The island’s financial troubles have loomed large in campaigning for this month’s presidential elections, where opinion polls show right-wing opposition leader Nicos Anastasiades - the most pro-bailout figure among the top three contenders - in the lead.
If successful, Anastasiades, who has criticised the incumbent left-wing government for stalling on a deal with the EU and IMF, would have to sign off on a bailout before June when the country has to make a 1.4 billion euro debt repayment.
Even without the problems of structuring the aid, a bailout is proving tricky due to the country’s links to Russia, the disproportionately vast scale of its financial sector and German misgivings over its commitment to fighting money laundering.
Politicians in Germany, which funds a large part of Eurozone rescues, are scathing about the island’s role as a magnet for Russian offshore funds they claim are of dubious provenance.
Plumped up with Russian money, an inflated Cypriot banking system hoarded huge quantities of Greek debt. When that was written down in early 2012, the island suffered mammoth losses. In bailing out Cyprus, the German logic goes, the Eurozone will also bail out Russian oligarchs who park their money there.
Analysts expect a deal to avoid a Cypriot bankruptcy will be reached sooner or later, but talks have struggled on issues including the size of the banking system.
Latest data shows the Cypriot banking sector’s assets amount to about 146.2 billion euros - or about 820 per cent of GDP - making it one of the biggest risks to the island’s economy.
Adding to its vulnerability is the relatively high level of private sector loans - worth 48.5 billion euros or 270 per cent of the economy, data shows. Policymakers such as Asmussen have also pointed to Greek-Cypriot banking links as a route for possible contagion, though bankers on both sides play this down.
Greek bankers say the biggest risk they expect is a jump in bad loans in their Cypriot retail units due to a recession deepened by austerity measures that are likely to be demanded under bailout deal.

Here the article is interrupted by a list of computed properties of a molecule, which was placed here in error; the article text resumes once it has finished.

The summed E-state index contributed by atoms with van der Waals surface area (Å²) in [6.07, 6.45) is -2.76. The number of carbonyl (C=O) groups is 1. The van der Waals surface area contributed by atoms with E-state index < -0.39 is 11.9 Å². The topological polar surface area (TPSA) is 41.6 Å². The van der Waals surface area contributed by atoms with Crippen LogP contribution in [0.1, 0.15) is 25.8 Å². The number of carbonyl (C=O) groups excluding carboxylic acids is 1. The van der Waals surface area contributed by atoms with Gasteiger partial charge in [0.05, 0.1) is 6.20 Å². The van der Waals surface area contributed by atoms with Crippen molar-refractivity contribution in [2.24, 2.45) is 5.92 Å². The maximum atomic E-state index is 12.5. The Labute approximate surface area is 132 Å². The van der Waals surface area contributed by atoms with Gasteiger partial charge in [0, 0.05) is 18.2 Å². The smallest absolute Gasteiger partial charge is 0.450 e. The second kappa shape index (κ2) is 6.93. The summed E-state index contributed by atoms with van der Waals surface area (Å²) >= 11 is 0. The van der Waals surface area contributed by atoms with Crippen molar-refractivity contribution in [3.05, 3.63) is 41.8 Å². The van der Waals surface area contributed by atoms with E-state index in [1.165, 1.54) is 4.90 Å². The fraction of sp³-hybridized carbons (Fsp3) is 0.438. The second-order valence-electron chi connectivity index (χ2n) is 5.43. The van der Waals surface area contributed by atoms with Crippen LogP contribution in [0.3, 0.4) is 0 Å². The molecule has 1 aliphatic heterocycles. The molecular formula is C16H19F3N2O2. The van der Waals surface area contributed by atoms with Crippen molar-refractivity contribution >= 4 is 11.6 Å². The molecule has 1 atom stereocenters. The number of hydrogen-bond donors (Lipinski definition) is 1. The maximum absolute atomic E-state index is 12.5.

Retail exposure of Greece’s four biggest banks in Cyprus remains small. Together they held 10 per cent of deposits and 13 per cent of loans - while Cyprus’s two biggest banks in turn held less than 10 per cent of deposits and loans in Greece, according to a Merit consultancy report based on 2011 data.
If Cypriot banks were allowed to fail, Greek depositors would risk losing their money - but the bigger fear remains panic in Greece from allowing major banks to fail rather than the impact from direct banking links, some bankers said.
“If that happens, then everybody will start thinking that Greece will be next,” said a senior Greek banker who declined to be named. “Trust will be shaken and that will trigger a bank run in Greece and the Eurozone periphery.”
Policymakers such as Asmussen have said Nicosia will have to fulfils tough conditions for aid, including introducing more banking transparency.
But analysts warn that demanding too much from Cyprus could backfire and lead to speculation that it could leave the Eurozone, just as fears of a Greek exit are easing.
“If Cyprus is given a very tough deal in which it is has to do much more austerity, then there will be a temptation to leave the Eurozone and the question is whether markets can overlook that, given Cyprus is a very special situation,” said McKeown.
“There’s a risk that the departure of just one country - however small - leads to wider fears of a Eurozone breakup.”